Bernard Jenkins


  1. no element is truly toxic. it is the dosage which makes it toxic.

  2. Many people say that Thallium salts are highly soluble but what I see is that most salts of Thallium are less soluble than similar salts of other elements. Thallium chloride TlCl, bromide TlBr and iodide TlI are poorly soluble, Thallium perchlorate TlClO₄ is the fourth least soluble metal perchlorate, Thallium nitrate TlNO₃ is the fourth least soluble metal nitrate, Thallium sulfate isn't really that soluble. The only highly soluble Thallium salts are Thallium formate TlHCO₂ having solubility of 5000 g/L, Thallium acetate TlC₂H₃O₂, Thallium fluoride TlF having solubility of 786 g/L, Thallium hydroxide TlOH having solubility of 350 g/L and Thallium pyrophosphate Tl₄P₂O₇ having solubility of 400 g/L. Thallium carbonate Tl₂CO₃ having solubility of 52 g/L and Thallium phosphate having solubility of 1.5 g/L are more soluble than those of other metals but the Alkali Metal carbonates and phosphates are much much more soluble.

  3. It sounds really weird to have Prussian blue referred to as a cyanide compound — technically that is true, but cyanide ions only appear as stable ligands. It sounds as weird as saying that there is a cyanide compound used in commercial table salt (potassium ferrocyanide, as anti-caking agent).
    (Of course I presume Cody knows this, I am just pointing out how weird it sounds)

  4. Could you use it to separate copper vs. zinc pennies, or would they react with the coins?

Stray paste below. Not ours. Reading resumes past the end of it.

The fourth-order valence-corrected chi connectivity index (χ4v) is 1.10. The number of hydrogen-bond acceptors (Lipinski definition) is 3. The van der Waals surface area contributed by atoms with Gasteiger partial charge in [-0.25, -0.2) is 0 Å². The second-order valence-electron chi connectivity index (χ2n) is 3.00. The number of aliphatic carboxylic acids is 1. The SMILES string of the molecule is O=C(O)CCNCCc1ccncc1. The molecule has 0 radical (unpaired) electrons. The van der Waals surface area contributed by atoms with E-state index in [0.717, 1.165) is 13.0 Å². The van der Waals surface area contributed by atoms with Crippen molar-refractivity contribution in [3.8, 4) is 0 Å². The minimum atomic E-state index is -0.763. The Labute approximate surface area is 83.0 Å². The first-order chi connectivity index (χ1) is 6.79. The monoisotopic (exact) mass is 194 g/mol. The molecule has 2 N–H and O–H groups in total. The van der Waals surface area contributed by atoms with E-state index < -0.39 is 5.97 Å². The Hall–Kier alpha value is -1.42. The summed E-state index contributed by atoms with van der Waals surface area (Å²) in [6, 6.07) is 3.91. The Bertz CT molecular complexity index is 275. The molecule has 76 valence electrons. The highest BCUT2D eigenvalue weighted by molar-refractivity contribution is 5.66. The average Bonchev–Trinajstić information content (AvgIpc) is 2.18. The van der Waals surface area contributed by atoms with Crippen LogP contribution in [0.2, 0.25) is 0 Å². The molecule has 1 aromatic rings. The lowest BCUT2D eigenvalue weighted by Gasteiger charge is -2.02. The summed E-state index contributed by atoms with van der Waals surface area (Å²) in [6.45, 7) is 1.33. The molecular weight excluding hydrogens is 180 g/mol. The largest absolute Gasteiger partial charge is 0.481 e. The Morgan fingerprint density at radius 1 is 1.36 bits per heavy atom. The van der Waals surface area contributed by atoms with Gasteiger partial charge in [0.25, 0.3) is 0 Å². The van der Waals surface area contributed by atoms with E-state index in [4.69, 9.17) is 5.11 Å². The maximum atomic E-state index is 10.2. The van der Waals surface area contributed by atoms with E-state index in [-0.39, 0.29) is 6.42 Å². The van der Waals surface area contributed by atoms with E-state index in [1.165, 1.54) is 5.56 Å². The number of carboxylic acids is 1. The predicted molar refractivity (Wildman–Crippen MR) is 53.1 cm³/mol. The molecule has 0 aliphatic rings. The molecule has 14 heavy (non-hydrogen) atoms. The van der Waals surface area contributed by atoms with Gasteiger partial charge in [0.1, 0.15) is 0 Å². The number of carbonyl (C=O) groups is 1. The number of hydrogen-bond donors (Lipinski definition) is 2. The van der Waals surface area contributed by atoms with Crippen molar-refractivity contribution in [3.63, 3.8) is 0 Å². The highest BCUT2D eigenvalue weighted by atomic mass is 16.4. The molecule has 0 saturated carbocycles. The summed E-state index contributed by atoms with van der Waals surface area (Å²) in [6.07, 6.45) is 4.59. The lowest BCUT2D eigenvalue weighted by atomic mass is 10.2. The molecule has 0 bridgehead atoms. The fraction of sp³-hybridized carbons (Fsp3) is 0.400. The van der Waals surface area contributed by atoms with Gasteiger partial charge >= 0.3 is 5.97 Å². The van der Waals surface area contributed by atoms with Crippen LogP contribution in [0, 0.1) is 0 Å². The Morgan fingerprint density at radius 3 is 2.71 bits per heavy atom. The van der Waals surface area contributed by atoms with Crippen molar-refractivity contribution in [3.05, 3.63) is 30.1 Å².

5. hey could you make a video about how to make bleach like raw bleach

  6. That has to be the worst butchering of an Italian name I've ever heard.

  7. we use Prussian blue as a marking compound to see how gears mesh in a differential. Not sure if it is the same thing, but it is made by the permatex corp.

  8. Is there a proof that this is the heaviest solution possible? Does it have to do with molecular bonding?

  9. "Without further ado" has to be the most used phrase in YouTube videos. LOL

  10. If cody’s Wearing gloves, you better put on a Level A hazmat suit. If he’s wearing a hazmat suit, prepare for:


    (RPAIFZD for short)

  11. Expect rat poison is primarily a anticoagulate that kills the rat…

  12. Formic acid in a bottle!?
    That sounds like the most viscious biological weapon known to man.

  13. (gets thallium poisoning) I don't make mistakes…
    (takes prussian blue) I have happy little accidents.

  14. That’s my team on league of legends. Dense enough to float diamond.